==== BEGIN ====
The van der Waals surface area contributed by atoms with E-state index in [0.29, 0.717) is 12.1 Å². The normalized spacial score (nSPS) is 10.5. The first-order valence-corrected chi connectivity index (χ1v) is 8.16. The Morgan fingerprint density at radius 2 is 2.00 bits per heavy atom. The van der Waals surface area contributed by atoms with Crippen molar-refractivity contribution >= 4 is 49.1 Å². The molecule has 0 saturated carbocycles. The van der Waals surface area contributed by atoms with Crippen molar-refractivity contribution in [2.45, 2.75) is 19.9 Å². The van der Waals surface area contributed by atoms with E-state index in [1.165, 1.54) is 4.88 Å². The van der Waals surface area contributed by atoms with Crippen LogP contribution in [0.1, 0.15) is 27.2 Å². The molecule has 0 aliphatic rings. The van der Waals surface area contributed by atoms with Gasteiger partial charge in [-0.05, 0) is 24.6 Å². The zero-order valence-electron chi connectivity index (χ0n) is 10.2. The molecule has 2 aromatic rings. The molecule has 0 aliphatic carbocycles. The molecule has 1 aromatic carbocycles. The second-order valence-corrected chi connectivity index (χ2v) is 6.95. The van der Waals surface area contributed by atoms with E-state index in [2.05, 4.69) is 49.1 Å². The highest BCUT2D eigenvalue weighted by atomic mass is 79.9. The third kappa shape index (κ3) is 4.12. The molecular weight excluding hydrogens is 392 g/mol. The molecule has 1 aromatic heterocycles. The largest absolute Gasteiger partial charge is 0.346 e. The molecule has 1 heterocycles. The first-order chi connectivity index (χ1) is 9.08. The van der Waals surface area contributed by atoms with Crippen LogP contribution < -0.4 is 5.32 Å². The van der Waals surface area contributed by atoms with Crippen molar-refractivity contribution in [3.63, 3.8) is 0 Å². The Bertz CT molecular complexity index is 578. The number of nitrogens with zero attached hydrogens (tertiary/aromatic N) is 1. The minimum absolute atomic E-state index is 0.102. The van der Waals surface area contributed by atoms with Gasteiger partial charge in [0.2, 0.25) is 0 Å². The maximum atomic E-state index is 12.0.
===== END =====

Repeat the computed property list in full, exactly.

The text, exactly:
The van der Waals surface area contributed by atoms with E-state index in [0.29, 0.717) is 12.1 Å². The normalized spacial score (nSPS) is 10.5. The first-order valence-corrected chi connectivity index (χ1v) is 8.16. The Morgan fingerprint density at radius 2 is 2.00 bits per heavy atom. The van der Waals surface area contributed by atoms with Crippen molar-refractivity contribution >= 4 is 49.1 Å². The molecule has 0 saturated carbocycles. The van der Waals surface area contributed by atoms with Crippen molar-refractivity contribution in [2.45, 2.75) is 19.9 Å². The van der Waals surface area contributed by atoms with E-state index in [1.165, 1.54) is 4.88 Å². The van der Waals surface area contributed by atoms with Crippen LogP contribution in [0.1, 0.15) is 27.2 Å². The molecule has 0 aliphatic rings. The van der Waals surface area contributed by atoms with Gasteiger partial charge in [-0.05, 0) is 24.6 Å². The zero-order valence-electron chi connectivity index (χ0n) is 10.2. The molecule has 2 aromatic rings. The molecule has 0 aliphatic carbocycles. The molecule has 1 aromatic carbocycles. The second-order valence-corrected chi connectivity index (χ2v) is 6.95. The van der Waals surface area contributed by atoms with E-state index in [2.05, 4.69) is 49.1 Å². The highest BCUT2D eigenvalue weighted by atomic mass is 79.9. The third kappa shape index (κ3) is 4.12. The molecular weight excluding hydrogens is 392 g/mol. The molecule has 1 aromatic heterocycles. The largest absolute Gasteiger partial charge is 0.346 e. The molecule has 1 heterocycles. The first-order chi connectivity index (χ1) is 9.08. The van der Waals surface area contributed by atoms with Crippen LogP contribution < -0.4 is 5.32 Å². The van der Waals surface area contributed by atoms with Crippen molar-refractivity contribution in [3.63, 3.8) is 0 Å². The Bertz CT molecular complexity index is 578. The number of nitrogens with zero attached hydrogens (tertiary/aromatic N) is 1. The minimum absolute atomic E-state index is 0.102. The van der Waals surface area contributed by atoms with Gasteiger partial charge in [0.2, 0.25) is 0 Å². The maximum atomic E-state index is 12.0.